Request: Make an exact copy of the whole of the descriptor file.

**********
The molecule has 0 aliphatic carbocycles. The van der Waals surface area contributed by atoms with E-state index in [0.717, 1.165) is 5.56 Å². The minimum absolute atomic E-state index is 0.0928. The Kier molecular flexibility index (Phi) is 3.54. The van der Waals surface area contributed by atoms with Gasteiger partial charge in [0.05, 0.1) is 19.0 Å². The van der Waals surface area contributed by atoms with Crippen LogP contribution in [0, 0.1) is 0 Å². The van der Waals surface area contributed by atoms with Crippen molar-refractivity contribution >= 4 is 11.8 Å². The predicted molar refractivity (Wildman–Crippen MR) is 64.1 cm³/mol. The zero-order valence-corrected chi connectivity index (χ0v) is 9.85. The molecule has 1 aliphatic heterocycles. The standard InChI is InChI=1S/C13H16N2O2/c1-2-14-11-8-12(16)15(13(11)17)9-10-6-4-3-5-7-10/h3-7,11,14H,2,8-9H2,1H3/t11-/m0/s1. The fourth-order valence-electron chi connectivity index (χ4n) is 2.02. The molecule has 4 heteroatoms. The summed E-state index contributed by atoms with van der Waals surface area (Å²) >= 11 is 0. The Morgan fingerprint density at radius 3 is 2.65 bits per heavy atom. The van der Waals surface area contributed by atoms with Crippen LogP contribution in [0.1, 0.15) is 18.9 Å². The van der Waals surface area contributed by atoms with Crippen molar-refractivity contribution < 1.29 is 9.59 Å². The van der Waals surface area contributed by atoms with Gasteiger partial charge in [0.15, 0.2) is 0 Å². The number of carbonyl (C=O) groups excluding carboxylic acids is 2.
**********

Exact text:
The molecule has 0 aliphatic carbocycles. The van der Waals surface area contributed by atoms with E-state index in [0.717, 1.165) is 5.56 Å². The minimum absolute atomic E-state index is 0.0928. The Kier molecular flexibility index (Phi) is 3.54. The van der Waals surface area contributed by atoms with Gasteiger partial charge in [0.05, 0.1) is 19.0 Å². The van der Waals surface area contributed by atoms with Crippen LogP contribution in [0, 0.1) is 0 Å². The van der Waals surface area contributed by atoms with Crippen molar-refractivity contribution >= 4 is 11.8 Å². The predicted molar refractivity (Wildman–Crippen MR) is 64.1 cm³/mol. The zero-order valence-corrected chi connectivity index (χ0v) is 9.85. The molecule has 1 aliphatic heterocycles. The standard InChI is InChI=1S/C13H16N2O2/c1-2-14-11-8-12(16)15(13(11)17)9-10-6-4-3-5-7-10/h3-7,11,14H,2,8-9H2,1H3/t11-/m0/s1. The fourth-order valence-electron chi connectivity index (χ4n) is 2.02. The molecule has 4 heteroatoms. The summed E-state index contributed by atoms with van der Waals surface area (Å²) >= 11 is 0. The Morgan fingerprint density at radius 3 is 2.65 bits per heavy atom. The van der Waals surface area contributed by atoms with Crippen LogP contribution in [0.1, 0.15) is 18.9 Å². The van der Waals surface area contributed by atoms with Crippen molar-refractivity contribution < 1.29 is 9.59 Å². The van der Waals surface area contributed by atoms with Gasteiger partial charge in [0.15, 0.2) is 0 Å². The number of carbonyl (C=O) groups excluding carboxylic acids is 2.